Old Man Winter.
While he arrives every year, this year he is belligerent. He is rude. He is stubborn. He is that guest at the party who rubs everyone the wrong way and seems to be waiting for you no matter what room you try to sneak away into. He’s that close talker with harsh breath who makes you wince whenever he is near.
I’ve tried seed catalogs for optimism. I’ve tried dog hikes in the sunshine. I’ve tried coffee and hot chocolate and beer. They all help for a few moments, and then I look out at his whipping wind dragging snow as a hostage and I long for the motherly days of ripening tomatoes and freshly cut grass.
Stock, though, always helps. There’s something about taking chicken and turkey bones saved in the frigid freezer, adding celery and carrots from the crisper drawer in the chilly fridge, selecting seemingly lifeless bay leaves and peppercorns from the dark cabinet, and pouring cold water from the frosty pipes, putting them all in a cold steel pot and then heating them to a near boil. There’s something about that pot then simmering for hours as the heat melts the flavors, makes them into something aromatic now, and flavorful later. There’s something about making something today that can warm the belly and soul for weeks to come, until March arrives with its hopeful longer days and heavy snow that can’t withstand the warming earth, the old man weakening.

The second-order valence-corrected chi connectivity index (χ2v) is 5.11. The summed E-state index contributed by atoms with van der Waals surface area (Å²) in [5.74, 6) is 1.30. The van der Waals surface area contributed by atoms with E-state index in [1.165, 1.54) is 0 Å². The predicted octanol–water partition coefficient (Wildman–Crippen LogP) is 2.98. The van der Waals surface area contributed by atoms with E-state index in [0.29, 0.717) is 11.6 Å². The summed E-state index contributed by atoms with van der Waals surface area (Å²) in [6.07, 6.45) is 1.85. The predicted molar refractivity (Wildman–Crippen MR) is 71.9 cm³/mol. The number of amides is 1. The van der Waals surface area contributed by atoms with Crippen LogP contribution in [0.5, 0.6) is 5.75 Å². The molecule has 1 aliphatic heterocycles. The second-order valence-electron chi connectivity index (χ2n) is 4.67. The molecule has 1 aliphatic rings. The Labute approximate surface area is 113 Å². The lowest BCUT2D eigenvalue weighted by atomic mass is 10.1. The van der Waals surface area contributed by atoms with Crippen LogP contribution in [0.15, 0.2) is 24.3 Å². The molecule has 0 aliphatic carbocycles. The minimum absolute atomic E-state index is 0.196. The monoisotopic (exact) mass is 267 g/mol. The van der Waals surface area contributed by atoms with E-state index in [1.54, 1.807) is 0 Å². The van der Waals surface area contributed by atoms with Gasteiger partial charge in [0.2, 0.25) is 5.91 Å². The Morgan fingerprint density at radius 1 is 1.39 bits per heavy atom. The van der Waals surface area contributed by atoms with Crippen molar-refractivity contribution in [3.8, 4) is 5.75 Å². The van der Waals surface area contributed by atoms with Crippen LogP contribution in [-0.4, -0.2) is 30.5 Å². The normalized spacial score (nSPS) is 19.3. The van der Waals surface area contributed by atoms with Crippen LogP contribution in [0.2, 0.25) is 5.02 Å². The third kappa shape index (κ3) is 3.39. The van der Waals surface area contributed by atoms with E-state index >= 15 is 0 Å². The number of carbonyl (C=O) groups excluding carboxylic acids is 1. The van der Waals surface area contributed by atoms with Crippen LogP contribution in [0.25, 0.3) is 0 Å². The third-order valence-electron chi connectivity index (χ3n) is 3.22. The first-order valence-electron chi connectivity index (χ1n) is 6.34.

I hold hope that this cold, cold winter demolishes bugs like mosquitoes and spring flu, that it does its job of forcing us all to slow down and rest, that it hands to spring and summer a clean canvas on which to paint.
I’m always amazed by nature and its power to do more than we can imagine possible. It’s been an impressive, humbling winter. But I’ve seen enough. That proclamation causes a cold cackle, no doubt, from Old Man Winter. So, better to huddle up with some warmed stock and wait for him to head out of town, which I know he’ll do on his own time, not mine.